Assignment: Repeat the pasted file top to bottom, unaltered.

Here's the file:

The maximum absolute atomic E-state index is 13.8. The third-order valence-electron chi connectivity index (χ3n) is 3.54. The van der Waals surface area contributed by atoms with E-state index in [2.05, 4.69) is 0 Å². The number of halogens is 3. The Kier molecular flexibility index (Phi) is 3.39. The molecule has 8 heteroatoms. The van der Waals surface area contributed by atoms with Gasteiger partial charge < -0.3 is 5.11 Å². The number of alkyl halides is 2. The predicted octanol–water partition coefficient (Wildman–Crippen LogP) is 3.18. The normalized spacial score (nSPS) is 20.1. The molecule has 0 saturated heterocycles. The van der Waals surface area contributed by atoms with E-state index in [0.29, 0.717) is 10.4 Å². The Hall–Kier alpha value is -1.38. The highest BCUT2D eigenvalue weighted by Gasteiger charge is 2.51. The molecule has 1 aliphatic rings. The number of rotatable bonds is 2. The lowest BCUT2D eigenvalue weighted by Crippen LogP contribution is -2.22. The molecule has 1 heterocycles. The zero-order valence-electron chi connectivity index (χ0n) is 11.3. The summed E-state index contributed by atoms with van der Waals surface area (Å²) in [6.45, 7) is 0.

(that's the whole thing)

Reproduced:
The maximum absolute atomic E-state index is 13.8. The third-order valence-electron chi connectivity index (χ3n) is 3.54. The van der Waals surface area contributed by atoms with E-state index in [2.05, 4.69) is 0 Å². The number of halogens is 3. The Kier molecular flexibility index (Phi) is 3.39. The molecule has 8 heteroatoms. The van der Waals surface area contributed by atoms with Gasteiger partial charge < -0.3 is 5.11 Å². The number of alkyl halides is 2. The predicted octanol–water partition coefficient (Wildman–Crippen LogP) is 3.18. The normalized spacial score (nSPS) is 20.1. The molecule has 0 saturated heterocycles. The van der Waals surface area contributed by atoms with E-state index in [0.29, 0.717) is 10.4 Å². The Hall–Kier alpha value is -1.38. The highest BCUT2D eigenvalue weighted by Gasteiger charge is 2.51. The molecule has 1 aliphatic rings. The number of rotatable bonds is 2. The lowest BCUT2D eigenvalue weighted by Crippen LogP contribution is -2.22. The molecule has 1 heterocycles. The zero-order valence-electron chi connectivity index (χ0n) is 11.3. The summed E-state index contributed by atoms with van der Waals surface area (Å²) in [6.45, 7) is 0.